Race Affects How We Learn to Fear Others, Study Says

Stefan Lovgren
for National Geographic News
July 28, 2005
People have more difficulty getting over fear toward members of other
races than toward those of their own race, a new study shows.

In the study, blacks and whites were shown images of both black and white men and given a mildly uncomfortable electric shock.

The participants were later shown the same images, this time without the shock. Researchers found that the participants dropped the fear they associated with people of their own race but continued to show fear of members of the other race.

The results suggest that how we learn fear is influenced by what social group we belong to.

"We'll more readily associate somebody of a group that's not our own with something negative, and that fear isn't changed by new information as readily as [it is] with somebody in our own social group," said Liz Phelps, a professor of psychology and neural science at New York University and a co-author of the study.

Phelps and colleagues say that the persistence of fear toward members of another race is a product of both evolutionary factors and cultural learning.

The study also showed that people with interracial dating experience let go more readily of their fears of someone of another race than people who had not had such experiences.

"This, to me, is quite stunning," said Mahzarin Banaji, a professor of psychology at Harvard University in Cambridge, Massachusetts. "It suggests that the one or two romantic experiences one has had with another group are successful in modulating this otherwise strong negative reaction."

Phelps and Banaji are co-authors of the study, which appears in tomorrow's issue of the journal Science.

Extinction of Fear

Prior research has shown that humans have a harder time getting over fears of snakes and spiders than fears of, say, birds and butterflies.

To see if this kind of fear-learning extends to social groups, the researchers showed young black and white Americans living in New York City images of black and white men.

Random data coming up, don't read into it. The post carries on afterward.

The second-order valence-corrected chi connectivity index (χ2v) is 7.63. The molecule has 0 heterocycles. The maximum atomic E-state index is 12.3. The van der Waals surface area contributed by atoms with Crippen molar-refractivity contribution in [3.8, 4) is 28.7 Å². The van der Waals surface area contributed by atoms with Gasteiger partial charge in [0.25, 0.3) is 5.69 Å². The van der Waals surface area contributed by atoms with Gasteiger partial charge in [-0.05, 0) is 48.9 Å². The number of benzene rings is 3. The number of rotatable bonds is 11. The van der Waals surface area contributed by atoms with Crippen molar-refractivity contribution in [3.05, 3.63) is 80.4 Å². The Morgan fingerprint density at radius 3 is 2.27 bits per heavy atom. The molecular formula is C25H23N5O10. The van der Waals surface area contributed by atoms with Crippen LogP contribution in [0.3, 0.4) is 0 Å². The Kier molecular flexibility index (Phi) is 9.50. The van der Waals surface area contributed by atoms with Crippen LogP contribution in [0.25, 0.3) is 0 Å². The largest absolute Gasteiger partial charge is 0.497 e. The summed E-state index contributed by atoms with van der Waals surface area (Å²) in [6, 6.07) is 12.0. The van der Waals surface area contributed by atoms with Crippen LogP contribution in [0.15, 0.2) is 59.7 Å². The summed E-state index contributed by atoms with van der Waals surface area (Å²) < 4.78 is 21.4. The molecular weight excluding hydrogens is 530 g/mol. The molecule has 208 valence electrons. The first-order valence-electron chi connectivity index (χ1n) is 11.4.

The scientists measured fear responses in the study participants through changes in their sweat glands, which indicated their emotional state.

"The fear response … all depends on whether you're black or white," Banaji said. "If you're white, the fear response falls away more quickly to white faces than black. If you're black, it falls away more quickly to black faces than white."

Because the preference for one's own group was observed in both white and black participants, the results suggest that the fear response is not just about cultural learning.

"We know this is not something that could just be a stereotypical association of fear with African Americans, because each group shows the extinction [of fear] to its own group," Phelps, the NYU psychologist, said.

Evolution and Culture

So where does this fear of others come from? The researchers say evolution may be partly to blame.

"Millennia ago, when groups stayed segregated by tribes and clans, the association of difference with something bad or fear-provoking may have been reasonable or served a purpose," Banaji, the Harvard psychologist, said.

Humans may have developed a predisposition to associate people of a different social group with a negative outcome.

The fear has nothing to do with race per se, the researchers say, but only points to our fears of other social groups.

However, what we learn from our own group also influences our perceptions of other groups.

"There's no simple message, like it's all coming from the past, or it's all from learning," Banaji said.

"If we just say, All we need is to love each other, that would be a very naive story," she added. "If we assume that we are who we are because of what happened millions of years ago, that would not be accurate or optimistic either."

But the researchers do see a lesson in the fact that participants who had been in romantic relationships with a member of the other racial group shed their fears more easily.

In other words, spending time with people from another group can diminish the fear of others.

Arne Öhman, a professor of psychology at Karolinska Institutet in Stockholm, Sweden, wrote an article accompanying the study in Science. He says the study's findings are more relevant today than ever.

"The function of fear is to promote avoidance of potentially dangerous stimuli, and what you avoid you will not learn about," Öhman said. "Because you isolate yourself from corrective information, you may think that members [of other groups] are dangerous and evil in order to justify your fear, and in this way fear may breed interracial antagonism.

"We can see this mechanism at work in London today, where the fear produced by terrorists identifying themselves as Muslims is rapidly spreading to [a fear of] the majority of Muslims who strongly oppose fundamentalism," Öhman concluded. "Knowing … the role of fear in promoting intergroup antagonism should make for restraint in what goes into tabloid headlines."

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